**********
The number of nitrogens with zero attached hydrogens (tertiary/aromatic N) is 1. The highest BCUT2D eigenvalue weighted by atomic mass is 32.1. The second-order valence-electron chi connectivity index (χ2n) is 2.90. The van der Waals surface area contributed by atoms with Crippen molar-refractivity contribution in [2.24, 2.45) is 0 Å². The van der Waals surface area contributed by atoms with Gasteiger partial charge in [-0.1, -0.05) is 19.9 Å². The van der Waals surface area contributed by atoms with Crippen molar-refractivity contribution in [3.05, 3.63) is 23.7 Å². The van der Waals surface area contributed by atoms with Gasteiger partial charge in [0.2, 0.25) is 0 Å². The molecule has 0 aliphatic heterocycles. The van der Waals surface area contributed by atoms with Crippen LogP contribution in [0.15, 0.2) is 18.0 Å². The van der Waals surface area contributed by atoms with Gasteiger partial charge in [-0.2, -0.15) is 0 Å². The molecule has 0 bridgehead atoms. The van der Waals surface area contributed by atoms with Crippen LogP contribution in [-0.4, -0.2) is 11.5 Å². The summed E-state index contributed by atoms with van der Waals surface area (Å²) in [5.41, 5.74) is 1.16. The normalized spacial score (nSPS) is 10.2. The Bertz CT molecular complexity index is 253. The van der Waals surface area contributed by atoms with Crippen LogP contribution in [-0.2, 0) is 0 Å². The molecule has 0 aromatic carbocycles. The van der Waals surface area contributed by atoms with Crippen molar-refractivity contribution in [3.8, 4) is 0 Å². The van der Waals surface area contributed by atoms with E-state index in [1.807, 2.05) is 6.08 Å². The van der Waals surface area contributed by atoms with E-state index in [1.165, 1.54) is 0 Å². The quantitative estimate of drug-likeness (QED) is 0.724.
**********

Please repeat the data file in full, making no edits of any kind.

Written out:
The number of nitrogens with zero attached hydrogens (tertiary/aromatic N) is 1. The highest BCUT2D eigenvalue weighted by atomic mass is 32.1. The second-order valence-electron chi connectivity index (χ2n) is 2.90. The van der Waals surface area contributed by atoms with Crippen molar-refractivity contribution in [2.24, 2.45) is 0 Å². The van der Waals surface area contributed by atoms with Gasteiger partial charge in [-0.1, -0.05) is 19.9 Å². The van der Waals surface area contributed by atoms with Crippen molar-refractivity contribution in [3.05, 3.63) is 23.7 Å². The van der Waals surface area contributed by atoms with Gasteiger partial charge in [0.2, 0.25) is 0 Å². The molecule has 0 aliphatic heterocycles. The van der Waals surface area contributed by atoms with Crippen LogP contribution in [0.15, 0.2) is 18.0 Å². The van der Waals surface area contributed by atoms with Gasteiger partial charge in [-0.2, -0.15) is 0 Å². The molecule has 0 bridgehead atoms. The van der Waals surface area contributed by atoms with Crippen LogP contribution in [-0.4, -0.2) is 11.5 Å². The summed E-state index contributed by atoms with van der Waals surface area (Å²) in [5.41, 5.74) is 1.16. The normalized spacial score (nSPS) is 10.2. The Bertz CT molecular complexity index is 253. The van der Waals surface area contributed by atoms with Crippen LogP contribution in [-0.2, 0) is 0 Å². The molecule has 0 aromatic carbocycles. The van der Waals surface area contributed by atoms with Crippen molar-refractivity contribution in [3.8, 4) is 0 Å². The van der Waals surface area contributed by atoms with E-state index in [1.807, 2.05) is 6.08 Å². The van der Waals surface area contributed by atoms with E-state index in [1.165, 1.54) is 0 Å². The quantitative estimate of drug-likeness (QED) is 0.724.